‘Bahrain race is unifying force’
Formula One is a unifying force for Bahrain and local support for the grand prix is 'overwhelming' despite continuing unrest in the country, circuit chairman Zayed Alzayani said on Thursday.
Speaking in his office at the Sakhir desert circuit, Alzayani told reporters security arrangements for Sunday's race were the same as last year and suggested that any protesters who resorted to violence would be guilty of 'terrorism'.
"We don't feel there is a direct threat to the track and nor have we received any threats," he added as teams and drivers arrived to work on cars and carry out media duties. "We don't feel any extra threat is upon us this year."
The race was cancelled in 2011, due to an uprising and subsequent bloody crackdown that left at least 35 dead, and last year's event went ahead after nightly skirmishes between police firing teargas and protesters throwing petrol bombs.
"I am totally against violence. No matter what cause you have, you have no right to disrupt the normal cause of life for others in the country," said Alzayani. "That's not democracy, that's terrorism. there's no two ways about it.
"Whether you do that hiding behind human rights, or political, or religious motivation, it's wrong."
Bahrain has arrested several people accused of stealing and burning cars amid tight security in the island kingdom, a strategic state that is home to the US Navy's Fifth Fleet. One car exploded in the financial district last Sunday.
Human Rights Watch said last week that police had arrested 20 opposition activists in towns near the circuit to prevent a repeat of last year's protests.
Alzayani said a 25 000-strong crowd was expected on Sunday, which would be a bigger turnout than 2010 and 2012.
Watched by millions around the world, the grand prix is Bahrain's biggest annual sporting event but also the most controversial on the Formula One calendar due to continuing violence and human rights concerns.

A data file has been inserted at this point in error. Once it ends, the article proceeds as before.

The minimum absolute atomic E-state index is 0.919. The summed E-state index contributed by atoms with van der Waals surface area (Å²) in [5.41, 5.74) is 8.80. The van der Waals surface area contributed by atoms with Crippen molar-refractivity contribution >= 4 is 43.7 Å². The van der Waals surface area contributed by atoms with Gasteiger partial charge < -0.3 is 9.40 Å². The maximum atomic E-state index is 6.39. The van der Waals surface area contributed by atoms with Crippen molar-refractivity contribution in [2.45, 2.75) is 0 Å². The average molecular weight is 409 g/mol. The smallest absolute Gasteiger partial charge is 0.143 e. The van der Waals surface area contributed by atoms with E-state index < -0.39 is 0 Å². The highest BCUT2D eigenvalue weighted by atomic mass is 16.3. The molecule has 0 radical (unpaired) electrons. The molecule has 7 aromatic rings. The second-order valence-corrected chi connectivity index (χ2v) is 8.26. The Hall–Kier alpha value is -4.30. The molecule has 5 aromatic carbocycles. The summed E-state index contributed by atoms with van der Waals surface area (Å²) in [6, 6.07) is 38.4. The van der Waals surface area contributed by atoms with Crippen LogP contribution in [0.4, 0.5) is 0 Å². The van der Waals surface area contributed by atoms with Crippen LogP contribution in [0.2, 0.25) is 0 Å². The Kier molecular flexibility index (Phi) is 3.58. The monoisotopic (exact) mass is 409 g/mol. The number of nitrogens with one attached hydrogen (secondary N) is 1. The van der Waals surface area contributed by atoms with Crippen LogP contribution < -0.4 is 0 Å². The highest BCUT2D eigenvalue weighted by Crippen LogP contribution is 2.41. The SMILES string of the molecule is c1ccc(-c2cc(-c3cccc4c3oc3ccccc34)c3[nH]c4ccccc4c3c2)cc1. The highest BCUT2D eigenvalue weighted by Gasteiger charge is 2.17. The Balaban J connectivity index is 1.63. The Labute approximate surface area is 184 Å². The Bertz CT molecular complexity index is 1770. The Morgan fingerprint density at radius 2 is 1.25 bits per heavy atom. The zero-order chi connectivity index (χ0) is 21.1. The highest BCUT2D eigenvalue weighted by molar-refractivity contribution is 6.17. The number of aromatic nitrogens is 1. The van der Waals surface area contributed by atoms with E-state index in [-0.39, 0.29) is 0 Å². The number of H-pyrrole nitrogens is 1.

Bahrain's main opposition bloc has called for peaceful demonstrations leading up to the race, but there have been frequent clashes in mainly Shi'ite villages where F1 visitors rarely venture.
Alzayani defended the controversial slogan of "UniF1ed" used last year to promote the race, which made its debut on the calendar in 2004 as part of a vision to promote Bahrain's image abroad as a modern banking and tourist hub.
Alzayani said 156 Bahraini marshals - "Men, women, Muslim, Christian and atheist" - had officiated at the 2011 Indian Grand Prix after Bahrain was cancelled and their show of unity had inspired the slogan that critics said had politicised the race.
"After the race, all of them got in four big trucks and drove laps with Bahraini flags on the Indian track. That showed to me the unification...that's why we came up with 'UniF1ed'," said Alzayani.
This year's slogan is 'Imagine Your Moment'.
"I don't think Formula One splits the nation," said Alzayani, who said only a 'tiny percentage' were opposed to the race.
"Those don't bother us. We cater for the majority and the majority support the race," he added. "It is the only event in Bahrain today where we have the opposition, the government and the nation all agreeing. I wish we had more events that we could all agree on."
Critics have accused the government of using the race as a vanity project, incurring hefty losses on hosting fees estimated at around $40 million a year, but Alzayani said it had never been intended to make money.
"The intention of the track was never to be a profit-making organisation as a stand-alone. The intention is mainly to promote Bahrain internationally which I think we have been very successful in doing," he said.
"The benefits for the economy by far exceed the actual costs of hosting the event. We have to look at BIC (BahrainInternational Circuit) as more of an infrastructure/promoting Bahrain venture."
Alzayani declined to provide any financial figures. The current contract for the race runs to 2016.